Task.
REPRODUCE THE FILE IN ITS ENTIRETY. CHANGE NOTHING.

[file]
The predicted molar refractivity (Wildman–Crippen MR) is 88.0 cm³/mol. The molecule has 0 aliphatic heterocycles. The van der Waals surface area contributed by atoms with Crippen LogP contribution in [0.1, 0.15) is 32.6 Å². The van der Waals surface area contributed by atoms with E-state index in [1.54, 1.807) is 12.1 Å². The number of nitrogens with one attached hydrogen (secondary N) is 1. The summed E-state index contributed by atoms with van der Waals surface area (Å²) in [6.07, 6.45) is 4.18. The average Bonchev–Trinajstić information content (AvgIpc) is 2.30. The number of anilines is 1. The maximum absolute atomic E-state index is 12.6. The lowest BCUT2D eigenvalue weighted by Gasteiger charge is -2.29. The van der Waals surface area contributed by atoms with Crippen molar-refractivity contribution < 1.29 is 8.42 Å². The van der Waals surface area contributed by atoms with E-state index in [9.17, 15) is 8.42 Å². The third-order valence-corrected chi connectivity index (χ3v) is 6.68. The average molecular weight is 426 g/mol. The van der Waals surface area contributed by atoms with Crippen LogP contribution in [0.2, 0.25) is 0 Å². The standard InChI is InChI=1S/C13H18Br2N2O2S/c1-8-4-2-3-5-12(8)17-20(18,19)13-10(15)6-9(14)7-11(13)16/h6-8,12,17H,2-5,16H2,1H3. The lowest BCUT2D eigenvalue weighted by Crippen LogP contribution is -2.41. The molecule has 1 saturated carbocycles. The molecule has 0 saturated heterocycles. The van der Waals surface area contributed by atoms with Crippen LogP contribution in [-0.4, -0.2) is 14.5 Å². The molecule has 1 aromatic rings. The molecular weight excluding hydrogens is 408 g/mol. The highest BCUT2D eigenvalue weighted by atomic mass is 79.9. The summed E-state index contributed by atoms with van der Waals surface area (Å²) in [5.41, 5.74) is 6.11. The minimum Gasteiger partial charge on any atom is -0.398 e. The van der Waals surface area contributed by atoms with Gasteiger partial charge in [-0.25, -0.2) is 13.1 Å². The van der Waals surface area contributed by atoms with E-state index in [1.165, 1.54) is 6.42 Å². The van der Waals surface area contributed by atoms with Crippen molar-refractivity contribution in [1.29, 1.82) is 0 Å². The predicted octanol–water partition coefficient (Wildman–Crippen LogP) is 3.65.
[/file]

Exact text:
The predicted molar refractivity (Wildman–Crippen MR) is 88.0 cm³/mol. The molecule has 0 aliphatic heterocycles. The van der Waals surface area contributed by atoms with Crippen LogP contribution in [0.1, 0.15) is 32.6 Å². The van der Waals surface area contributed by atoms with E-state index in [1.54, 1.807) is 12.1 Å². The number of nitrogens with one attached hydrogen (secondary N) is 1. The summed E-state index contributed by atoms with van der Waals surface area (Å²) in [6.07, 6.45) is 4.18. The average Bonchev–Trinajstić information content (AvgIpc) is 2.30. The number of anilines is 1. The maximum absolute atomic E-state index is 12.6. The lowest BCUT2D eigenvalue weighted by Gasteiger charge is -2.29. The van der Waals surface area contributed by atoms with Crippen molar-refractivity contribution < 1.29 is 8.42 Å². The van der Waals surface area contributed by atoms with E-state index in [9.17, 15) is 8.42 Å². The third-order valence-corrected chi connectivity index (χ3v) is 6.68. The average molecular weight is 426 g/mol. The van der Waals surface area contributed by atoms with Crippen LogP contribution in [0.2, 0.25) is 0 Å². The standard InChI is InChI=1S/C13H18Br2N2O2S/c1-8-4-2-3-5-12(8)17-20(18,19)13-10(15)6-9(14)7-11(13)16/h6-8,12,17H,2-5,16H2,1H3. The lowest BCUT2D eigenvalue weighted by Crippen LogP contribution is -2.41. The molecule has 1 saturated carbocycles. The molecule has 0 saturated heterocycles. The van der Waals surface area contributed by atoms with Crippen LogP contribution in [-0.4, -0.2) is 14.5 Å². The molecule has 1 aromatic rings. The molecular weight excluding hydrogens is 408 g/mol. The highest BCUT2D eigenvalue weighted by atomic mass is 79.9. The summed E-state index contributed by atoms with van der Waals surface area (Å²) in [5.41, 5.74) is 6.11. The minimum Gasteiger partial charge on any atom is -0.398 e. The van der Waals surface area contributed by atoms with Gasteiger partial charge in [-0.25, -0.2) is 13.1 Å². The van der Waals surface area contributed by atoms with E-state index in [1.165, 1.54) is 6.42 Å². The van der Waals surface area contributed by atoms with Crippen molar-refractivity contribution in [1.29, 1.82) is 0 Å². The predicted octanol–water partition coefficient (Wildman–Crippen LogP) is 3.65.